Before the transaction transferring that 18.75% to Dixon is recorded, both owners sign a division order verifying the original 75%-25% ownership split. Dixon expects to receive 43.75% of the decimal interest but only receives 25%, because as far as the operator is concerned, that is what he agreed to.
Now Dixon is pretty mad. Even though he signed the division order, Landowner Dixon can still have it thrown out on the grounds that it fails to value his mineral interest properly. At that point, he will have to negotiate a new order with the operator.
The nice thing (for the operator anyway) is that the company is not required to repay the royalties that it "technically" owed Landowner Dixon. Instead, Landowner Dixon will need to recover it from Landowner Mason. The operator can stay out of the dispute. The division order has done its job.
What if Mason and Dixon had not signed and executed the division order? The operator would have been liable for Landowner Dixon’s 25% plus the additional 18.75%. Since it would also have been liable for Landowner Mason’s full 75% share, the company would have effectively paid more than 100% in royalties. And that is double liability.
When Division Orders Are Weaponized
Each state regulates division orders differently. What happens in Texas may not be the same as what happens in Ohio or Oklahoma.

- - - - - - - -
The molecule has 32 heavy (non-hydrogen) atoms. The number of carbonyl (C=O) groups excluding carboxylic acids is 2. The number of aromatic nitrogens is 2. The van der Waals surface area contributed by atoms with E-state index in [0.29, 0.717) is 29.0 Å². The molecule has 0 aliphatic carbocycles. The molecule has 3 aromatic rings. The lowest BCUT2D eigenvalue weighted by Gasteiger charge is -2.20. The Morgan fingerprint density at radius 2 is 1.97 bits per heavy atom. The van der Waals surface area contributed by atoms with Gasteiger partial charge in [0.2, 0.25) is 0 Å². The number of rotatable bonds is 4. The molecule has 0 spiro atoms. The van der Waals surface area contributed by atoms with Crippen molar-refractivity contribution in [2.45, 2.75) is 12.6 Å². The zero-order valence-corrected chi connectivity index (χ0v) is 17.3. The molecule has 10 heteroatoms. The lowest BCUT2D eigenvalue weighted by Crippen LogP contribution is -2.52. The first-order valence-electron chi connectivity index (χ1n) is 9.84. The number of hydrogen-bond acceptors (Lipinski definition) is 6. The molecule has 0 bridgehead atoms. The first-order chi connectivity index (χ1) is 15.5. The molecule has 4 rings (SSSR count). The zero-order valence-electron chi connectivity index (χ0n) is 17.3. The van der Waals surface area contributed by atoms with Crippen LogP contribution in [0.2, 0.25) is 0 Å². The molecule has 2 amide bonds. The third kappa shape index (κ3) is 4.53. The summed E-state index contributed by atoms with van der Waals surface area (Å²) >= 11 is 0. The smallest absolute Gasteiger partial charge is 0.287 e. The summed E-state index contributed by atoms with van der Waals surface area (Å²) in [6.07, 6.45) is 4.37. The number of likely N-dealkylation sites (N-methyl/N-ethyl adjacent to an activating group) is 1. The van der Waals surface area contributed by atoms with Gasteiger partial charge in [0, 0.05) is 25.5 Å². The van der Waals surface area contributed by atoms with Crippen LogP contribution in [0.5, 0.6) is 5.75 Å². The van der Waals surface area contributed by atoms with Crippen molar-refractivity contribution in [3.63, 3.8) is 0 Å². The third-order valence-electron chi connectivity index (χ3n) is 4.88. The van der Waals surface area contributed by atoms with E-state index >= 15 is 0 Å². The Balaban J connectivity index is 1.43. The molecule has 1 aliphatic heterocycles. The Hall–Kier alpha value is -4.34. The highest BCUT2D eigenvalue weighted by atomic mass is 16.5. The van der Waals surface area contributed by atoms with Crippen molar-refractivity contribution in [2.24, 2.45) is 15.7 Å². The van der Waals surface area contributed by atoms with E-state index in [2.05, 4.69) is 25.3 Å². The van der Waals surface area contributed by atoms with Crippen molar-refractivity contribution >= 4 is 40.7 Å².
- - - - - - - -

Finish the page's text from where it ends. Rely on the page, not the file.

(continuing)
Oil and gas companies are high-risk, high-reward ventures. While most of these operators tend to be honest in their dealings, the temptation of the returns a productive well brings was too much for some of them. It was one thing to agree to a decimal interest when the lease was signed. Nobody knew if the well would spew oil or gas.
However, once the well is productive, it’s another story. Some operators decided to try to grab a bit more of the spoils than in the original lease. So they would send the required division orders to the mineral rights owners with lower percentages named. Great for the operator. Not so good for the mineral rights owners.
After numerous legal battles, the Texas legislature spoke. “A division order cannot modify a lease.” The same may or may not be true in other oil and gas producing states.
The company negotiates a lease with (potentially) multiple mineral rights owners to explore for oil or gas. When a well begins to produce, the company must verify royalty percentages with mineral owners. The mineral owners verify the percentages by signing a division order sent by the company.
If the company did not verify the royalty payment percentages, it could be liable for the percentages in the original lease as well as additional royalties created due to ownership changes in the mineral rights. In other words, the company is hit with double liability.
To avoid double liability, companies may withhold decimal interest or royalty payments until a mineral rights owner has signed a division order verifying the decimal interest and agreeing to notify the company of ownership changes. Then, any disputes are between mineral owners. The operator is protected from paying more than 100% and losing money.
For any questions about division orders or leases in general, it’s best to consult with a knowledgeable oil and gas attorney, whether you are a mineral rights owner or an operator.
When it comes time to perform a title search before negotiating a lease agreement, contact CourthouseDirect.com.